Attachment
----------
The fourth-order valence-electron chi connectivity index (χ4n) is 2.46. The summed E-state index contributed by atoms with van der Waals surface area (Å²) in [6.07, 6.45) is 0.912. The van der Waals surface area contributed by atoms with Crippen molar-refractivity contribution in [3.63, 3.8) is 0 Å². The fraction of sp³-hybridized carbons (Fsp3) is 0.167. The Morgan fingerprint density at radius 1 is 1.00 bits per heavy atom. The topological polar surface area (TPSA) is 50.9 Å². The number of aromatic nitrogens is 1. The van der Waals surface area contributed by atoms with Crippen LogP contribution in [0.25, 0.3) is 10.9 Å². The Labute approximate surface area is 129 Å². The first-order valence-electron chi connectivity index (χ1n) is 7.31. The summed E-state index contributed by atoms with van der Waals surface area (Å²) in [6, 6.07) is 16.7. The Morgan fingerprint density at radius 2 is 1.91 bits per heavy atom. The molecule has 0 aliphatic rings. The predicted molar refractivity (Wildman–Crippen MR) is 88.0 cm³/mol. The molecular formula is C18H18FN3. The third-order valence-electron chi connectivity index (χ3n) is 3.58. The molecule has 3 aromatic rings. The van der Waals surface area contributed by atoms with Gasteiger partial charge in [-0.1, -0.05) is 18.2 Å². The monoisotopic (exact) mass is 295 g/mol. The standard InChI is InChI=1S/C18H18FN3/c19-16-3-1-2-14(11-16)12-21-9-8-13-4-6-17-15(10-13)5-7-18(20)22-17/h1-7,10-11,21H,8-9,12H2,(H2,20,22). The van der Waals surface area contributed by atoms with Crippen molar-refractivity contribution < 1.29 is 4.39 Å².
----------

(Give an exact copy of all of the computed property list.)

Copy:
The fourth-order valence-electron chi connectivity index (χ4n) is 2.46. The summed E-state index contributed by atoms with van der Waals surface area (Å²) in [6.07, 6.45) is 0.912. The van der Waals surface area contributed by atoms with Crippen molar-refractivity contribution in [3.63, 3.8) is 0 Å². The fraction of sp³-hybridized carbons (Fsp3) is 0.167. The Morgan fingerprint density at radius 1 is 1.00 bits per heavy atom. The topological polar surface area (TPSA) is 50.9 Å². The number of aromatic nitrogens is 1. The van der Waals surface area contributed by atoms with Crippen LogP contribution in [0.25, 0.3) is 10.9 Å². The Labute approximate surface area is 129 Å². The first-order valence-electron chi connectivity index (χ1n) is 7.31. The summed E-state index contributed by atoms with van der Waals surface area (Å²) in [6, 6.07) is 16.7. The Morgan fingerprint density at radius 2 is 1.91 bits per heavy atom. The molecule has 0 aliphatic rings. The predicted molar refractivity (Wildman–Crippen MR) is 88.0 cm³/mol. The molecular formula is C18H18FN3. The third-order valence-electron chi connectivity index (χ3n) is 3.58. The molecule has 3 aromatic rings. The van der Waals surface area contributed by atoms with Gasteiger partial charge in [-0.1, -0.05) is 18.2 Å². The monoisotopic (exact) mass is 295 g/mol. The standard InChI is InChI=1S/C18H18FN3/c19-16-3-1-2-14(11-16)12-21-9-8-13-4-6-17-15(10-13)5-7-18(20)22-17/h1-7,10-11,21H,8-9,12H2,(H2,20,22). The van der Waals surface area contributed by atoms with Crippen molar-refractivity contribution < 1.29 is 4.39 Å².